Kindles and cameras

A few basic notes from my visit tonight at Best Buy

The Fire is nice especially for it’s price, but it’s really only suitable for casual intermittent internet browsing. If you’re looking to supplant a computer for basic tasks like email and internet, then you’re better off with the iPad. The Fire is simply too small to use as a main means for internet surfing. I can see commuters digging this thing.

I was surprised how thin and and incredibly light the e-ink Kindles are. I still prefer the tangibility of printed books. If I’m going to invest time into reading a book, then I want to keep it on my shelf as a sort of trophy when I’m done reading it. I also am a big marginalia note taker. I played around with the note tool on the Kindle and it’s really not the same as a hand-written note.

The Nikon P500 is pretty flipping cool. The aperture priority mode is incredibly easy to use. Switch the top dial to “A”. And then use the command dial on the back to dial up or down your aperture. That’s it. Super easy. And the aperture/shutter speed settings change on the fly on the LCD screen. I just wish the ISO settings were easily accessible. They were buried in menu options. I don’t know of any non-SLR camera that has easy access to ISO settings. That always befuddled me. Aperture, shutter speed, and ISO are the three ingredients for cameras. Why hide the third ingredient? Oh, the camera also has a 31x optical zoom. Seriously. Sick. They should have built in a pop-out tripod on that thing.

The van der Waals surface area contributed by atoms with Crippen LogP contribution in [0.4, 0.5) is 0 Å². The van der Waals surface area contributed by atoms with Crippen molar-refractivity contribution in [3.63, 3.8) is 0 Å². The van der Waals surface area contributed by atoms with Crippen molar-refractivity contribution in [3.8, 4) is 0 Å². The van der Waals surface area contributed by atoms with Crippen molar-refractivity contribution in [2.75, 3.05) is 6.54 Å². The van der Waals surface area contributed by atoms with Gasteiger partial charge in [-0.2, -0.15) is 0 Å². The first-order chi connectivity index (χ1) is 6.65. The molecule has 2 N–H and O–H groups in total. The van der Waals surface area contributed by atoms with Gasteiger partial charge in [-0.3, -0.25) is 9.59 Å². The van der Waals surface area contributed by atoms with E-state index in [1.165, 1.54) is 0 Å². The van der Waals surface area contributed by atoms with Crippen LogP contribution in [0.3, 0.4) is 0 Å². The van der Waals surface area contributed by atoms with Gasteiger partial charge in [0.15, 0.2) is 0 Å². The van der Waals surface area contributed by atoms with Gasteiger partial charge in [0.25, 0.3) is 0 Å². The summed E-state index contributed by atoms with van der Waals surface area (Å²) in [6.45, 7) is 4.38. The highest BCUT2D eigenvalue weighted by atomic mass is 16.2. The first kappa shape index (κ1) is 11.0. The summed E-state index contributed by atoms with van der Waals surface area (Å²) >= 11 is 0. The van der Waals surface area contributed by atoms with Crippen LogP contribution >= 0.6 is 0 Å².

Speaking of pop-up trickery, tomorrow’s post will cover a camera with some really funny pop-uppedness.

I quickly glanced at Sony, Nikon and another brand’s mirrorless interchangeable-lens cameras. They’re cute, but I just don’t really get them. They come nowhere close to the portability of the ultracompact and compacts on the market. So you can’t carry them in your pocket despite Nikon’s awkward claim in their Ashton Kutcher commercial. And they don’t come close to the quality you get from a Nikon or Canon SLR camera. So what’s the point? I suppose if you carry a decent-sized bag with you all the time, then you can have the camera in there. Otherwise, if you’re going to go to the effort of consciously carrying a MIL camera, then you might as well be carrying an SLR and get far superior image quality. Don’t buy into Sony’s campaign that the images are SLR quality because they’re simply not; at least when you get into ISOs beyond 400.